What does the low/zero waste lifestyle look like for you during this time? I’m assuming different, right? For me, there’s definitely been some additional waste such as:
– Takeout containers (some trash, some can be recycled) and drink cups (since we are currently not allowed to bring our own) since I want to support local restaurants (that I would’ve eaten out at during normal times).
– Grocery bags (use some of these as trash can liners, recycle the rest at Target or Lowes bag drop-offs) since our local stores won’t let us use our own bags right now.
I know a lot of the science says it’s okay to still bring your own bags/containers — however, most places and people are not all that comfortable with that idea right now (which I completely understand).… // Continue reading.
Brown paper packages tied up with strings… these are a few of my favorite things!
***Updated for 2019!***
Happy Hanukkah! Merry Christmas! Happy gift giving! So you picked out the perfect, thoughtful, mindful, gift — now what? I, like many others, love seeing beautifully wrapped presents under the Christmas tree. I also love watching the joy on people’s faces as they slowly (or not so slowly) unwrap their gifts. So how can we present beautiful gifts without producing waste that goes to the landfill? Here are your options!
First off — check to make sure your local recycling facility accepts wrapping paper.… // Continue reading.
I just got back from an epic trip to Japan and South Korea so forgive the lack of posts! I have a lot of travel related content coming up soon. In the meantime, since it IS Plastic Free July — I’ve updated last year’s post. Enjoy!
Happy July! AND Happy Plastic Free July! Started in Australia, Plastic Free July now reaches over 2 million people across the globe. During the month of July, participants commit to reduce and eliminate plastic use. You can choose to 1. Avoid single use plastic packaging 2. Eliminate use of takeaway items (bags, bottles, straws, coffee cups) or 3.… // Continue reading.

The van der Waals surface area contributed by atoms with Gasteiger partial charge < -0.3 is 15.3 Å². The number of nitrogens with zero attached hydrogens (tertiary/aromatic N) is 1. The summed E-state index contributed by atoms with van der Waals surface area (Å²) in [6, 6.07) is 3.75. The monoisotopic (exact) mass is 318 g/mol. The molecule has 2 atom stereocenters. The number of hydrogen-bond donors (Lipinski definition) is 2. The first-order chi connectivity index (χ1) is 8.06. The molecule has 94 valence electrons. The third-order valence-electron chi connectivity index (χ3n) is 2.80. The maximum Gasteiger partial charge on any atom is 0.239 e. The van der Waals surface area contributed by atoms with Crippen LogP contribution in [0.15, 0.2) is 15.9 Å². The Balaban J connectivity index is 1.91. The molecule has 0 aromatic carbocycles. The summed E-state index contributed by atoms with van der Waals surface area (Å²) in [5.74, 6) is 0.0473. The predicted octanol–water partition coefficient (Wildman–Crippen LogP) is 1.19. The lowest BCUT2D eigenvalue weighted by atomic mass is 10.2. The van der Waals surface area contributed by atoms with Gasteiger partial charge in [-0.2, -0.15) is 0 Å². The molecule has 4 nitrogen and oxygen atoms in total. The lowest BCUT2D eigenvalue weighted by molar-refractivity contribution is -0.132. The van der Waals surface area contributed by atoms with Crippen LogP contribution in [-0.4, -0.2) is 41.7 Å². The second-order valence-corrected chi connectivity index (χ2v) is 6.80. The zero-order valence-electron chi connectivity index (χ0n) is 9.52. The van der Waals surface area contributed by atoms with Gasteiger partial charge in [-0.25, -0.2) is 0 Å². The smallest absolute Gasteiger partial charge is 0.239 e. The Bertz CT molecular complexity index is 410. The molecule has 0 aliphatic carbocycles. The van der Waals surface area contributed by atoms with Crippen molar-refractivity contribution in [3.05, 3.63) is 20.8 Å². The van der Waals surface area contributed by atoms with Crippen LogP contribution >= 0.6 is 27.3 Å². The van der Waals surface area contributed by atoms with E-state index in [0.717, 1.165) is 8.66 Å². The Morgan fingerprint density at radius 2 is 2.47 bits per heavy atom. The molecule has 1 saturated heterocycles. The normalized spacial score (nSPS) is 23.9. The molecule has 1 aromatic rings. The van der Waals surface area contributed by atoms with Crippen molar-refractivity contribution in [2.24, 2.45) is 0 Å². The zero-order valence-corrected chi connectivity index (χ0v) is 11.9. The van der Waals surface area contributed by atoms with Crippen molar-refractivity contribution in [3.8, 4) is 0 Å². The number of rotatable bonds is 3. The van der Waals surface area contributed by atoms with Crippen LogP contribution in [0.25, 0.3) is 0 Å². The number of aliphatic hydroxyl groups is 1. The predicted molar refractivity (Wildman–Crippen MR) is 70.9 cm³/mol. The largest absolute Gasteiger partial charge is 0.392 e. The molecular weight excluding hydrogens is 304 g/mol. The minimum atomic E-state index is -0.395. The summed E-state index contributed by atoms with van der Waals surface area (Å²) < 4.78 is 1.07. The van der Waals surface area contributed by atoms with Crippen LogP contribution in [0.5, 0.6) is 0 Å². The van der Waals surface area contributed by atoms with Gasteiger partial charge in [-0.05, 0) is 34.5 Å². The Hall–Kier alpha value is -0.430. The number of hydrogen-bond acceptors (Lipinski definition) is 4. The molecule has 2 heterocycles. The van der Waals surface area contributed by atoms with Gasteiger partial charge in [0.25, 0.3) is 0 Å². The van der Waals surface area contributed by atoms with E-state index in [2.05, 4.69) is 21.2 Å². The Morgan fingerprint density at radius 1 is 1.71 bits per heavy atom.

Goodwill and other thrift stores have seen an increase in donations recently — which seems great as households minimize their lives — but can ultimately be a problem as clothes and household items go unsold and may ultimately end up in the trash anyways. As much as possible, I try to donate items to places that only take specific items (i.e. shoes to Zappos, old towels to the animal shelter) — that way I know that the donated item is more likely to get used. But what about those completely random items that, yeah, could go to Goodwill but maybe, just maybe, has a better home out there?… // Continue reading.
One of my responsibilities as a Recycling Ambassador for my city involves conducting “recycling audits” on local schools. These audits aid schools in bettering their recycling practices by pointing out areas of improvement. After auditing schools, I gained a better understanding of what works in encouraging large groups of people (kids and adults) to properly recycle. So use these tips if you are looking to encourage better recycling practices at your office, school, or other community space!
- Put trash next to the recycling. Like. RIGHT NEXT TO IT. Don’t stick it 5 feet away. Otherwise, people will just throw things away in whatever is closest/most convenient.
… // Continue reading.